Alaska’s senators want Congress to renew Violence Against Women Act, but bill has become partisan football

The East Plaza of the U.S. Capitol. (Photo by Liz Ruskin/Alaska Public Media)

The East Plaza of the U.S. Capitol. (Photo by Liz Ruskin/Alaska Public Media)

Domestic violence isn’t a Republican problem or Democratic problem, but passing a bill to combat the epidemic has become a partisan battlefield in the U.S. Senate.

Sen. Dan Sullivan says reauthorizing the Violence Against Women Act is especially important for Alaska.

“My state, unfortunately, has the highest rates of domestic violence and sexual assault of any state in America,” he said on the Senate floor. “It is horrendous. The numbers. The victims. The carnage that this leaves.”

The law, known by the acronym VAWA, is an array of programs and policies that Congress first passed in 1994 and has renewed about every five years. The law supports victim services, beefs up law enforcement and empowers tribal courts. The most recent version has expired. The programs it created remain in place, but neither party likes the message it sends that Congress can’t even agree to alleviate violence.

The Democratic-led House passed a VAWA renewal bill in April. It closes the “boyfriend loophole,” with a restriction on gun purchases for convicted stalkers and domestic abusers.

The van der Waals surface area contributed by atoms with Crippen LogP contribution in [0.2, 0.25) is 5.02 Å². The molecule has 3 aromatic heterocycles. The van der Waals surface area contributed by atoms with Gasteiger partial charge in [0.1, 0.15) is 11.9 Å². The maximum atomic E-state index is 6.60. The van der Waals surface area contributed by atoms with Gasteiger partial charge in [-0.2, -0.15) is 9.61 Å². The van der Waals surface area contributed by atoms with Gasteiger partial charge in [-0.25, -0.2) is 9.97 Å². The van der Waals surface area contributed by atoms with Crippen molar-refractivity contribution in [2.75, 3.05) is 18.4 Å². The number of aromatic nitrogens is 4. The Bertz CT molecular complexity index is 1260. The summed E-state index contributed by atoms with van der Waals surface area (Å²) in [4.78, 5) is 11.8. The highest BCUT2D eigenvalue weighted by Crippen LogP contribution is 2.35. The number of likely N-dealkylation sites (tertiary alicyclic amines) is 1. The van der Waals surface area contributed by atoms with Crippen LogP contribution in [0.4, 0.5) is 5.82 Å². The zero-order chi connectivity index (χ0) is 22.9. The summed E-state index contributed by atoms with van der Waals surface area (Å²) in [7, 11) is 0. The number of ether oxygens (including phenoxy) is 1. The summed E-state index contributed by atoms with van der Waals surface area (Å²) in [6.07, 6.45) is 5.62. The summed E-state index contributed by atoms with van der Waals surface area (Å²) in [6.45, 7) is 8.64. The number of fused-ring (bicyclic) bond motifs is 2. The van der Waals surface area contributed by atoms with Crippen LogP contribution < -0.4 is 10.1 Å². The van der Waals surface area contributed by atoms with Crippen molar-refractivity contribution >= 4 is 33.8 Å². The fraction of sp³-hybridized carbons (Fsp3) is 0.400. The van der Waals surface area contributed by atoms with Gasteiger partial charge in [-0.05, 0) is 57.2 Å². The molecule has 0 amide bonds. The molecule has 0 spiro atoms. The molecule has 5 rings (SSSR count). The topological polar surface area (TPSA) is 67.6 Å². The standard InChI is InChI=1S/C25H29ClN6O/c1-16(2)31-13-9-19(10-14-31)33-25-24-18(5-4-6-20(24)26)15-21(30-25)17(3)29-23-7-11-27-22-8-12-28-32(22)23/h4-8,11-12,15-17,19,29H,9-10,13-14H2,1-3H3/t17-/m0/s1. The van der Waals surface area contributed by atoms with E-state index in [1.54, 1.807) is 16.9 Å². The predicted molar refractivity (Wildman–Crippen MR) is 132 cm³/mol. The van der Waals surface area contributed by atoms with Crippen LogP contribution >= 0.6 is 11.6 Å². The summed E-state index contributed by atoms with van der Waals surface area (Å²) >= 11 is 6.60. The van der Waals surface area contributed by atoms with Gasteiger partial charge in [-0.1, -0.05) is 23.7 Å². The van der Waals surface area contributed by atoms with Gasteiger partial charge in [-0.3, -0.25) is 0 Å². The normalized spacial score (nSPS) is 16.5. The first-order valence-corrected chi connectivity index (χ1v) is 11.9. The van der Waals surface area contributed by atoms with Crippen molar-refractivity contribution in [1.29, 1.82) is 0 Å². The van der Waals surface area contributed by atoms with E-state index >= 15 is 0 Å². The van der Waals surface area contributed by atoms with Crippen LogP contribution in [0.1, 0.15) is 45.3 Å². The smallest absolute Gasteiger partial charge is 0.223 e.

That doesn’t fly with many Senate Republicans. They introduced their bill this week, with no Democratic support. Sen. Joni Ernst, R- Iowa, says it wasn’t supposed to be this way.

“We thought that we were coming together on a bipartisan bill,” she told reporters Tuesday. “Unfortunately, the Senate Democrats decided to turn their back and walk away.”

Ernst, like Sullivan, is a first-term senator who will be on the ballot in 2020. She’s considered one of the most vulnerable Republicans. She claims Democrats are playing politics on VAWA to make her look bad.

Not so, says Senate Democratic Minority Leader Chuck Schumer, D-N.Y.

“Sen. Ernst is simply afraid of the NRA,” Schumer said.

He says Ernst should push to bring the House bill to the Senate floor.

“And we’ll debate it,” Schumer said. “And we can debate her amendment, which the gun lobby wants, but almost no other American wants.”

Sen. Sullivan is a co-sponsor of Ernst’s bill. In its 243 pages is a section he wrote that would nationalize elements of Alaska’s “Choose Respect” initiative, which he worked on when he was the state’s attorney general.  The section would, among other things:

  • designate Oct. 1 as National “Choose Respect” day
  • create a media campaign aimed at preventing domestic violence
  • expand a legal assistance program for victims
  • require a study to consider serving restraining orders by email, text or even social media

Sen. Lisa Murkowski says she wants to see VAWA pass, including a strong tribal powers provision.

“There is nothing, there is nothing partisan about making sure that Native women are protected,” she said at the Senate Indian Affairs Committee, just before the panel voted to advance a separate bill, Savanna’s Act, to address the high rates of Native American women that are murdered or go missing.

Senate Democrats, meanwhile, have introduced a VAWA bill that’s similar to the version the House passed.

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